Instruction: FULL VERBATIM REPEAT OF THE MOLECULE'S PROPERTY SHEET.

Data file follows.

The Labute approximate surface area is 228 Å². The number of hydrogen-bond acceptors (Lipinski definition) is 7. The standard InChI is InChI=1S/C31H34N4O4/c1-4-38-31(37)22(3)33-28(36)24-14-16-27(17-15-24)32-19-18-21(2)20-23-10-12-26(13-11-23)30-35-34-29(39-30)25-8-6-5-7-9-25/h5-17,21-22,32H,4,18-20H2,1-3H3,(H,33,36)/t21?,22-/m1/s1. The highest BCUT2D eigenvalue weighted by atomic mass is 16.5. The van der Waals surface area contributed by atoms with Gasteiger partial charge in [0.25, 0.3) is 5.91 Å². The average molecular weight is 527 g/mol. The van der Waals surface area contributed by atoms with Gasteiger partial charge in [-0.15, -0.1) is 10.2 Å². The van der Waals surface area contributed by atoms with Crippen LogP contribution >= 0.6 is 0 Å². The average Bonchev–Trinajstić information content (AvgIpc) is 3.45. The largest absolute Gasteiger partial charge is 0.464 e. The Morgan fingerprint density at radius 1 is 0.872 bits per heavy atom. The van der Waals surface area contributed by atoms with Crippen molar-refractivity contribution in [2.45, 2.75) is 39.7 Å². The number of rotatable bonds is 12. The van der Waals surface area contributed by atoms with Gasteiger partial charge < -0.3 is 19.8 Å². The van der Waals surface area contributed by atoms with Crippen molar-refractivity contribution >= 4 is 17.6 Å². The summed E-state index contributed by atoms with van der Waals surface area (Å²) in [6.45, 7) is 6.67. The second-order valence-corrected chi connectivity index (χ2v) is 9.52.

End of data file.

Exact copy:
The Labute approximate surface area is 228 Å². The number of hydrogen-bond acceptors (Lipinski definition) is 7. The standard InChI is InChI=1S/C31H34N4O4/c1-4-38-31(37)22(3)33-28(36)24-14-16-27(17-15-24)32-19-18-21(2)20-23-10-12-26(13-11-23)30-35-34-29(39-30)25-8-6-5-7-9-25/h5-17,21-22,32H,4,18-20H2,1-3H3,(H,33,36)/t21?,22-/m1/s1. The highest BCUT2D eigenvalue weighted by atomic mass is 16.5. The van der Waals surface area contributed by atoms with Gasteiger partial charge in [0.25, 0.3) is 5.91 Å². The average molecular weight is 527 g/mol. The van der Waals surface area contributed by atoms with Gasteiger partial charge in [-0.15, -0.1) is 10.2 Å². The van der Waals surface area contributed by atoms with Crippen LogP contribution >= 0.6 is 0 Å². The average Bonchev–Trinajstić information content (AvgIpc) is 3.45. The largest absolute Gasteiger partial charge is 0.464 e. The Morgan fingerprint density at radius 1 is 0.872 bits per heavy atom. The van der Waals surface area contributed by atoms with Crippen molar-refractivity contribution in [2.45, 2.75) is 39.7 Å². The number of rotatable bonds is 12. The van der Waals surface area contributed by atoms with Gasteiger partial charge < -0.3 is 19.8 Å². The van der Waals surface area contributed by atoms with Crippen molar-refractivity contribution >= 4 is 17.6 Å². The summed E-state index contributed by atoms with van der Waals surface area (Å²) in [6.45, 7) is 6.67. The second-order valence-corrected chi connectivity index (χ2v) is 9.52.